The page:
Similar to the tab hijackers that were the subject of last week’s blog post, phone scams are another common scam that we deal with here at Sutinen Computers. These scams happen when a person claiming to be a technician from Microsoft, Norton, Comcast, or other well-known and reputable company, calls in out of the blue and claims that the victim’s computer has a virus on it and they need urgent access to the computer to fix it. Victims often trust the “technician” because they might actually do business with the company that the fake technician claims to be calling from.
Like in similar schemes, once the victim is directed to download a remote control application that then gives the fake technician the ability to control the victim’s computer, the technician will then pull up any number of false and/or dubious scanners and proceed to demonstrate to the victim how badly the computer is infected. They will then try to convince the victim through any number of lies or threats to pay for a virus removal. Should the customer refuse to pay, the “technician” will then try to load the computer up with viruses, take control of the webcam and take pictures of the victim, or any number of other intimidating methods.
If the victim does pay, usually through credit card or wire transfer, the “technician” will then proceed to do what he claims is a virus cleanup that, in reality, is usually just removing phantom viruses “discovered” by the scanners.
As I am sure you can tell, letting these scammers onto your computer is quite dangerous and the risk of there being something bad left behind is very high. If you have been victimized, the best thing to do is to attempt to recover your money and then perform a factory reset on your computer after backing up your data.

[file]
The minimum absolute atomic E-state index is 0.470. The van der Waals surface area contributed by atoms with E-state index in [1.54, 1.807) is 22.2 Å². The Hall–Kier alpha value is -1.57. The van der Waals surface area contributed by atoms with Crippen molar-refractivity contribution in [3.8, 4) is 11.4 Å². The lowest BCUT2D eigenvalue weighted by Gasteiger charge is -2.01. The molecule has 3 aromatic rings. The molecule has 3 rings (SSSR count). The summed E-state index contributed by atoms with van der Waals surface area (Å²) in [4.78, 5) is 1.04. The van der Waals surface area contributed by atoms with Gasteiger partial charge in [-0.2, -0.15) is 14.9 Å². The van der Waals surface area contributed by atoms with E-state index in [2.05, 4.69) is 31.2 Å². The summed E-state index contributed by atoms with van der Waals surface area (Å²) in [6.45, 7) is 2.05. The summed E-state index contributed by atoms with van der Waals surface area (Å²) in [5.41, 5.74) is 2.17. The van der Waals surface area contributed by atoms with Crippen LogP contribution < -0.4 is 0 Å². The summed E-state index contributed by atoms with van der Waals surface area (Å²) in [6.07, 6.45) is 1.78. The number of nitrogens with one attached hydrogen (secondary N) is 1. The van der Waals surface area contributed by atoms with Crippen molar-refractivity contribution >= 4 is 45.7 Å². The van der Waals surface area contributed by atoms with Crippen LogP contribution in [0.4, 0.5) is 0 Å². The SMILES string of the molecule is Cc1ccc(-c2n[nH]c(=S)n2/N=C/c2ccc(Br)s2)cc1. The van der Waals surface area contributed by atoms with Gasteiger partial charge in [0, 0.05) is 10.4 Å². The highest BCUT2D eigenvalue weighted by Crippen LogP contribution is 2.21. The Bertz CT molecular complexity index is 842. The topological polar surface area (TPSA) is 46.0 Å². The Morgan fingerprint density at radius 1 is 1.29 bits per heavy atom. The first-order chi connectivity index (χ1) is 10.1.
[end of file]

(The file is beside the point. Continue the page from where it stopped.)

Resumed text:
Recovering your money can be relatively easy, should you have paid with a credit card, or very difficult, if you paid with a wire transfer. Always contact your bank and see what can be done. Chances are, they have dealt with similar things in the past and will know pretty quickly if they can help you.
Resetting your computer, also known as a wipe and reload, can be really straightforward if you have a recovery partition or recovery media from the factory. If you do not have either, then a reinstall with standard media has to be done. This can range from simple to complex, depending on the operating system and manufacturer.
Remember, a factory reset will wipe out all data and programs. Make sure to perform a backup of all important data and save any product keys if you do not have them in physical form. Programs and data can then be reloaded onto the computer after the reload.
Phone scams are a confidence trick that can be fought by simply knowing how technology companies work. Microsoft, Norton, Comcast, et. al. will not call you about problems with your computer. Should you receive such a phone call, you can verify that it is good or bad by ending the call and calling the organization back if they have a common customer service line. Never pay for any service that you did not initiate and keep your Anti-Virus up to date. Then, you will have the confidence to be able to tell any potential scammer, “Hasta la vista, baby!”
-- Josh Sutinen
2016 Sutinen Consulting